Search
  • Fred

LeBron did not come "Home"


Coming home from work yesterday, the local sports talk affiliate "the Fan" was talking about how people's attitudes have changed since LeBron James came "home" to the Cleveland Cavaliers.

Let's be crystal clear. LeBron James did not return to the Cleveland Cavaliers out of the goodness of his heart. He made a business decision to leave to go to Miami, and then he made a business decision to return to the Cleveland Cavaliers. Let me lay out why it's an important delineation to make.

I've mentioned this before, I personally have family in Detroit. When I went to see them in Detroit last year, instead of congratulating me on the Cleveland Cavaliers breaking Cleveland's Championship drought, they said "so, Dan Gilbert bought you guys your championship." I'm not sure people outside of the Detroit and Cleveland areas are familiar with Dan Gilbert, so let give you a bit of a history lesson....

Dan Gilbert graduated from Michigan State University in 1984 and then went on to graduate Wayne State University Law School in Detroit. Long story short, Gilbert's more or less a self-made man. He co-founded Rock Financial in 1985 and within 10 years established one of the fastest-growing direct mortgage lenders online. In the year 2000, the company was re-branded as Quicken Loans and Gilbert's personal worth as the CEO skyrocketed. It was here that Gilbert began sniffing around for an NBA franchise to buy. After being declined by the Pistons and the Milwaukee Bucks, he bought the Cleveland Cavaliers in 2005. Outside of the sports world, Gilbert's worth grew to an estimated 5 BILLION DOLLARS.

On the court, the Cleveland Cavaliers got better and better every year with LeBron James at the helm, and in the arena, Dan Gilbert updated and renovated the Q and the surrounding city in a similar manner in which he is currently aiding and renovating in Downtown Detroit.

If you're reading this article, you already know about LeBron James the athlete, we don't need to rehash his basketball legacy. What I want to make very clear and concise, is that LeBron, first and foremost, is about the LeBron Brand. He is his own corporation. Decisions are made like other corporation make decisions. PR firms, lawyers, managers, all have a contributing voice. When LeBron James finished his first stint with the Cavs, and then went to South Beach, part of his decision making process was to build a Superteam. Not just a Superteam for it's own sake, but to bypass the role of the owner and the GM. Not that LeBron necessarily hated Dan Gilbert and Danny Ferry (or Chris Grant), but he wanted control of the process with whom he was going to play basketball with.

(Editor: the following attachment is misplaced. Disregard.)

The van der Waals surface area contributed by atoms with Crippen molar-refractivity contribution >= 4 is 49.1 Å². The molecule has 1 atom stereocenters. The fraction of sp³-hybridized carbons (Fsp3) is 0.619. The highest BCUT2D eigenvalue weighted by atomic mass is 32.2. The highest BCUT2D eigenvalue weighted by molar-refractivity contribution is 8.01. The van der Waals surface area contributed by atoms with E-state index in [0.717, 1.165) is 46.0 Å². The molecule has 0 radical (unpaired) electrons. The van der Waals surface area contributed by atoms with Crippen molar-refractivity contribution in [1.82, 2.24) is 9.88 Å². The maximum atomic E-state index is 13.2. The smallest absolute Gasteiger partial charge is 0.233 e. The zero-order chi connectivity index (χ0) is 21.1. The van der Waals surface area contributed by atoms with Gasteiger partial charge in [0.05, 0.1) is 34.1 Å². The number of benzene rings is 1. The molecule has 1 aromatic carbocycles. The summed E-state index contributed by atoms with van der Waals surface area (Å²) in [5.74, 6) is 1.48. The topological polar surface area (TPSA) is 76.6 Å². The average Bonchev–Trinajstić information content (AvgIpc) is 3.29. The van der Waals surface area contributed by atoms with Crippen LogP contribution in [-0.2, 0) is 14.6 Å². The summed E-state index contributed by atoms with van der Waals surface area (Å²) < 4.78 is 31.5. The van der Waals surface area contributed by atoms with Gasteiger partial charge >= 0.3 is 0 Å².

I think that LeBron's wake up call in Miami was when Pat Riley basically told LeBron that he was in charge (which he was) and that LeBron was just a player. And when Micky Arison told LeBron that he was the owner of the Heat to win, but to also make money, and that LeBron was just a player. Now I wasn't in the room, so my comments are speculation. But if I'm not right, why did LeBron leave Miami? It was because LeBron's Brand was too big to be just a player. You could say that it was his ego, but that would be unfair. Once Dwayne Wade's body began to break down, and Chris Bosh got those blood clots, LeBron realized his situation on the court was suddenly no better than it was in Cleveland. So when the opportunity presented itself for him to go elsewhere, LeBron leapt at it.

It's not about the NBA fans, it's not about Cleveland, and it's not about Miami. LeBron is a businessman in an athlete's jersey. He returned to Cleveland for the PR, sure, but that's only a small percentage of the equation. LeBron knows that wherever he goes, he will win, but he wanted to go somewhere where he could leverage the Owner and the General Manager. LeBron knew Dan Gilbert would spend money, and LeBron influenced Gilbert to blow through the salary cap. James' returning to Cleveland wasn't a coming home party, it was a merger of the James Brand and the Gilbert Brand. Two Businessmen entering into a marriage of convenience.

What does Dan Gilbert get? Well, he wants to win, of course, but every time LeBron James steps on the home court, his name is associated with Gilbert's Quicken Loans. Being associated with one of the top 2 or 3 athletes in the world is plain ol' good marketing strategy. Gilbert's no fool, either, though. Even Gilbert knows that all athletes get old, and I believe part of the reason Gilbert bought a casino was a hedging of his bets, if you will, against the whims of athletes.

Here's an interesting question, though. How does the James/Gilbert Partnership end?

  • Does LeBron go out the Kobe Way? Basically draining the life out of the franchise that shared in all of his highlights? As injuries accumulate in his fading years, the Cavaliers fortunes decline with James' health.

  • Does LeBron go out the Gretzky Way? Gilbert has LeBron traded to a sucker, like the Knicks or the Lakers, once he is too old to win anything. That seems unimaginable today, but Father Time is undefeated. (LeBron has a no-trade clause, you say? How's that working out for Carmello?)

  • Win/Win? LeBron retires at 34-ish, then promptly buys the team from Gilbert. If we were in the Jack Casino, I'd give this 20-1 odds. Why so slim? Deep in Gilbert AND James' hearts, they both want to win. In a marriage of convenience, how many divorces are win/win?

#LeBronBrand

46 views